This is going to be big – really big – which means we’ll be fundamentally changing how we work every day for the better. And not just for engineers, but just about everyone who touches the product in any way. If we do PLM right, it should affect 90+% of the organization.
But this enterprise nature also means PLM will be hard, and every phase will be challenging. Data migration alone is enough to make you want to quit. So developing and nurturing buy-in from the organization is essential to longevity. Here are some practical things you can do to rally the troops.
Socialize Your Roadmap
Socialize the roadmap with the right stakeholders, in the right order, at the right time. The roadmap should paint a vision for the organization that is truly inspiring, especially for companies that are replacing very dated tools or point solutions that are focused on very limited set of processes with no integration to other internal systems.
As the roadmap is communicated, it’s helpful to build a stakeholder assessment, tracking them with an organizational structure (showing reporting lines), and indicating who is resistant, neutral, positive, etc.
The roadmap should be painted from two angles to provide different perspectives:
It must address how PLM impacts business drivers (compliance readiness, time to market, global access, market share, etc.)
It should consider the day-in-the-life of a typical engineer, quality manager, regulatory lead, sales executive or operations worker
Most often I see companies over-emphasize the business angle (you win the mind of the business) but not think about the people (you don’t win the heart). In this scenario, executives have high expectations, but people don’t embrace the system, and the business results that we got so excited about aren’t achieved.
To really get the excitement going, develop a change campaign and a brand for your PLM program. A brand is much more than just a cool sounding name and logo; it needs to speak to people on an emotional level.
As you build your brand, consider questions like:
With this new capability, how much more effective and better will daily work be?
What tasks can people skip now, allowing them to focus on more interesting work?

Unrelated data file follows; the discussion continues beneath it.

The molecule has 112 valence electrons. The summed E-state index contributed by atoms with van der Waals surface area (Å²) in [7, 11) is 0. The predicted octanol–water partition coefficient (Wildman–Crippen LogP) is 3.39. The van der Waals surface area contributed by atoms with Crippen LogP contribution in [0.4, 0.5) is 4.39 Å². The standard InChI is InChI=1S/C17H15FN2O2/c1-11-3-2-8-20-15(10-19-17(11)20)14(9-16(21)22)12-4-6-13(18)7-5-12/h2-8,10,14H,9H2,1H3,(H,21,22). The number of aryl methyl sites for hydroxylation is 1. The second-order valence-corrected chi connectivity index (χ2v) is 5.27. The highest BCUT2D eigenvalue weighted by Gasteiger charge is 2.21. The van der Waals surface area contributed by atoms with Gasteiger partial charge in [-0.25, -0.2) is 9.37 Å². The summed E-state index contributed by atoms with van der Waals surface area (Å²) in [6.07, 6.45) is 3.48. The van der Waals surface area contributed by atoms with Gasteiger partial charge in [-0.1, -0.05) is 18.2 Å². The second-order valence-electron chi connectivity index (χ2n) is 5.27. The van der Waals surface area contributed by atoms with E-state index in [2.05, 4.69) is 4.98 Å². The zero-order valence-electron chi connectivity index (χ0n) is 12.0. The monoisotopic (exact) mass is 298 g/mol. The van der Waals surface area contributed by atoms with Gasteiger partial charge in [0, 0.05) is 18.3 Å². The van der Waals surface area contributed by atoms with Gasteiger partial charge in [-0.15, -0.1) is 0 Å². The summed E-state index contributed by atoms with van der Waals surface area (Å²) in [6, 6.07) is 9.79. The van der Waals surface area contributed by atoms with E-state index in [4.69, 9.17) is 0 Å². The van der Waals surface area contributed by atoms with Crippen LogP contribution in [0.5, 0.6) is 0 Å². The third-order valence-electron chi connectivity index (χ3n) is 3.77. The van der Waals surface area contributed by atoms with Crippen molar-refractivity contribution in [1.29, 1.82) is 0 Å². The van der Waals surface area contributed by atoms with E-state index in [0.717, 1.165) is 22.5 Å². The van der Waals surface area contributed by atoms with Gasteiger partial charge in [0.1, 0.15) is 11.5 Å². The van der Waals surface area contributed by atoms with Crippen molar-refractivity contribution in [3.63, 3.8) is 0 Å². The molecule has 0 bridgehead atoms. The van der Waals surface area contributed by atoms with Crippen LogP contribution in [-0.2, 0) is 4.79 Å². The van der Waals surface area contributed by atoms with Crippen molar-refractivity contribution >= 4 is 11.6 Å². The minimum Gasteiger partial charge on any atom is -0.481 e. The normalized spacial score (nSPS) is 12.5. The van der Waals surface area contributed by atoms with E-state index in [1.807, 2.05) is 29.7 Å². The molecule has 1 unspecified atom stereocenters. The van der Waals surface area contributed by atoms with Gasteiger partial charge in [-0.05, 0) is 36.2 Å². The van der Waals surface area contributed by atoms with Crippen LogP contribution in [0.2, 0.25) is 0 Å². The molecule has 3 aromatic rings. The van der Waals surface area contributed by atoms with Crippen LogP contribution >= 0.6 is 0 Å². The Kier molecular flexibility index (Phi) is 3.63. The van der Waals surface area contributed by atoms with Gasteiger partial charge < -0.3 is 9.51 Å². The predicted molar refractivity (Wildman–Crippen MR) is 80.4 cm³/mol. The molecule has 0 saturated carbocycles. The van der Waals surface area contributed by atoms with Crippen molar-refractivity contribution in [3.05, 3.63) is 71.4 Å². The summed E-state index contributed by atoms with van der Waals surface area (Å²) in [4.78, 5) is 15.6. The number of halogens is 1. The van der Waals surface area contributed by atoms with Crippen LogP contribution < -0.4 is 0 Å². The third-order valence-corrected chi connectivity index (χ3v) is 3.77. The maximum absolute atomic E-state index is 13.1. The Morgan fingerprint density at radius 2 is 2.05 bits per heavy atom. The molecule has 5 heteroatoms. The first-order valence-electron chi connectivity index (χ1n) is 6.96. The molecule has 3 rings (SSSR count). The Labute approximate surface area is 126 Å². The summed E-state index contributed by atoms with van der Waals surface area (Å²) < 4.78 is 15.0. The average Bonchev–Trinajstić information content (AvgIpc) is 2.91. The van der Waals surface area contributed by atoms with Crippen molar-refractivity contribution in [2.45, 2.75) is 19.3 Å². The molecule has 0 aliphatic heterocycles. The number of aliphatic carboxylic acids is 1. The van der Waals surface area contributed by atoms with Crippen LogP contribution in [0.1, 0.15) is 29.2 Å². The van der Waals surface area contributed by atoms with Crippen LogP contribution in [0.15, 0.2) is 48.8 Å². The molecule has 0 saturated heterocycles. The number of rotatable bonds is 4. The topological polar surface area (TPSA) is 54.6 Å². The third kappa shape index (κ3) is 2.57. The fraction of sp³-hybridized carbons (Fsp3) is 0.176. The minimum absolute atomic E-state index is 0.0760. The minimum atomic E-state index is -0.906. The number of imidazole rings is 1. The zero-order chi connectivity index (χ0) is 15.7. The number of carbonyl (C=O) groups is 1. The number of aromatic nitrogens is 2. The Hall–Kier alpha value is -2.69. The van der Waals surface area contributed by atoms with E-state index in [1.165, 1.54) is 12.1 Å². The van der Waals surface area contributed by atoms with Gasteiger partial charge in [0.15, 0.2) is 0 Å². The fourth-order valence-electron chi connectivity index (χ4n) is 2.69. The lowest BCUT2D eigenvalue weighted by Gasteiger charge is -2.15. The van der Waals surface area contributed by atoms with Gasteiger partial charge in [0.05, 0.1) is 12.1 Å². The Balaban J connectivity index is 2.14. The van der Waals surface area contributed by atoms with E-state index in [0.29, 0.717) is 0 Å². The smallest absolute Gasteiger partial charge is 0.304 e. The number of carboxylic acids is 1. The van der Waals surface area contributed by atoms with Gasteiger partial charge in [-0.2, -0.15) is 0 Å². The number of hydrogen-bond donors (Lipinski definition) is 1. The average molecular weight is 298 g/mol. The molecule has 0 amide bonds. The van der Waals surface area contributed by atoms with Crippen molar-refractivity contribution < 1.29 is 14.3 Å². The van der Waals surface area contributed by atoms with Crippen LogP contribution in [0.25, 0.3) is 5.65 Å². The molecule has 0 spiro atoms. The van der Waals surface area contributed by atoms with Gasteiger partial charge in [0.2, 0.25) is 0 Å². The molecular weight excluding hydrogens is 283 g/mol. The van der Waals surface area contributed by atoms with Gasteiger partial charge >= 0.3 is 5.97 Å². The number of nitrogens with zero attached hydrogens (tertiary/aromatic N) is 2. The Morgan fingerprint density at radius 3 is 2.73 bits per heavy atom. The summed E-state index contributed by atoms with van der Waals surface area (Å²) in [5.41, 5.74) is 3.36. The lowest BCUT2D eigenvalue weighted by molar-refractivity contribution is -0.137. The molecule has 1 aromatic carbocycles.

How much more informed will any individual be if the data is smartly integrated?
How much faster can you make a decision and move forward?
How much more confident can you be in decisions that are made?
Next, use the stakeholder assessment to build a change campaign. This is a comprehensive sequence of events that involves talking to the right people (yes there will be an element of selling), conference room pilots, lunch-and-learns, and of course classroom/computer based training and coaching.
Innovate Coaching and Training
One of my favorite ideas is to keep classroom training to a minimum (formal classroom training is only so-so effective in my view) and instead, interject coaches (or Support Ninjas as we sometimes refer to them) throughout the organization. These folks do real work alongside people as they use the system, ensuring proper use and giving the initiative a more personal touch.
If you really want to step up the results, train the coaches in not only the tool but the process area they help with. This will drive results beyond what the PLM tool can provide and instead drive new behaviors.
If implemented well, PLM can be so meaningful to people that do the day-to-day work. Get them on your side by winning the emotional battle. This will help develop sustained adoption, ensuring the longevity of the program.
A Note of Caution
In some cases, a big, high-impact change campaign done at the wrong time can actually be damaging, so timing is everything. Step forward carefully and intentionally, and ensure you understand the political landscape. It may even be prudent to get something small implemented successfully before going big.
Dave lives in Ponte Vedra, FL and when not traveling the globe can usually be found out on the water, at the gym, playing board games, spending time with family or trying new recipes with his instant pot.